President Trump is expected to announce an increase of a few thousand troops in Afghanistan Monday night, taking the reins of a conflict where today 8,500 personnel are mostly focused on buttressing their Afghan counterparts in the face of Taliban and Islamic State gains.
The Defense Department, the State Department, the U.S. Agency for International Development and other agencies have spent $714 billion of war and reconstruction funding since the invasion of Afghanistan in late 2001 to bolster education programs, improve infrastructure and increase the competency of Afghan security forces.
Insurgents have deliberately targeted U.S.-led projects, including schools and roads, with hopes of dividing the population. That has come at a considerable expense to American taxpayers.
Yet America’s longest war has become a symbol for wartime graft and corruption in one of the world’s least governable countries rocked by conflict for decades.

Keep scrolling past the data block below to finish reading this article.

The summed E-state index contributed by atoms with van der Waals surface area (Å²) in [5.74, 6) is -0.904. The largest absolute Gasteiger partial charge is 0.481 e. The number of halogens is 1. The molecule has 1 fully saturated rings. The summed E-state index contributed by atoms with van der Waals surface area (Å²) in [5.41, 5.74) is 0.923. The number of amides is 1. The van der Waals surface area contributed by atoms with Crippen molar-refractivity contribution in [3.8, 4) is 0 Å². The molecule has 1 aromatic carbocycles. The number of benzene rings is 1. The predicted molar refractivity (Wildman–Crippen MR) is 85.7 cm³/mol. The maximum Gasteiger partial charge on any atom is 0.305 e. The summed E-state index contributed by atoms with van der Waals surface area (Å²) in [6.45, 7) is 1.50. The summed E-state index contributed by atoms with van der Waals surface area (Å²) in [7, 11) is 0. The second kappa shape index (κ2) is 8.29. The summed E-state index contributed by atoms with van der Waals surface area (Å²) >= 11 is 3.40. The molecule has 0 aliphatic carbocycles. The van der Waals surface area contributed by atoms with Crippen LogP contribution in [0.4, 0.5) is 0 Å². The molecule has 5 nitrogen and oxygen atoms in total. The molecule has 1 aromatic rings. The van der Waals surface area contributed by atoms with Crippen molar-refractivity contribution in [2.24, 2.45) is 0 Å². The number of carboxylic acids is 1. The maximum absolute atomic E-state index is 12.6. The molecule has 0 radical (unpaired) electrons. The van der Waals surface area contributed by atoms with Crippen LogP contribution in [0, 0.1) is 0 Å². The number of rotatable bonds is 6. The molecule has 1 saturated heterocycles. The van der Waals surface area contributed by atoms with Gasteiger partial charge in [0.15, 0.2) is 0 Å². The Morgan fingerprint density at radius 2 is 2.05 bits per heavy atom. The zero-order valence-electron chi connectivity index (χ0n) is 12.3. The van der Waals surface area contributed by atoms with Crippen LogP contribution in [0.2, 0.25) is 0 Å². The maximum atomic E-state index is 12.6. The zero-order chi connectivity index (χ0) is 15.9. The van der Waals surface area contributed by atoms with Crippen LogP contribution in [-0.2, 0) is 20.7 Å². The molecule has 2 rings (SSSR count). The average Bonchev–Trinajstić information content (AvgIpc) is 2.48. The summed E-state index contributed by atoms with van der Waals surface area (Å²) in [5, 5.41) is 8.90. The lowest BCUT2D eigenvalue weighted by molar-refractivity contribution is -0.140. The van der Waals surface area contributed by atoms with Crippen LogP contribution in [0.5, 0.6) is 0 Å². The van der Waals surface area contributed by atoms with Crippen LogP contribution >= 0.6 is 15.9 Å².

John Sopko, the special inspector general for Afghanistan reconstruction, or SIGAR, has led the effort in recent years to uncover wasteful spending and boondoggled projects. Here are some of most notable examples of waste that he and others have found:
$6 million: Cashmere goats
The aim was to jump start Afghanistan’s cashmere industry and grow its profile on the international market. A Pentagon task force funded the purchase and transport of nine rare…
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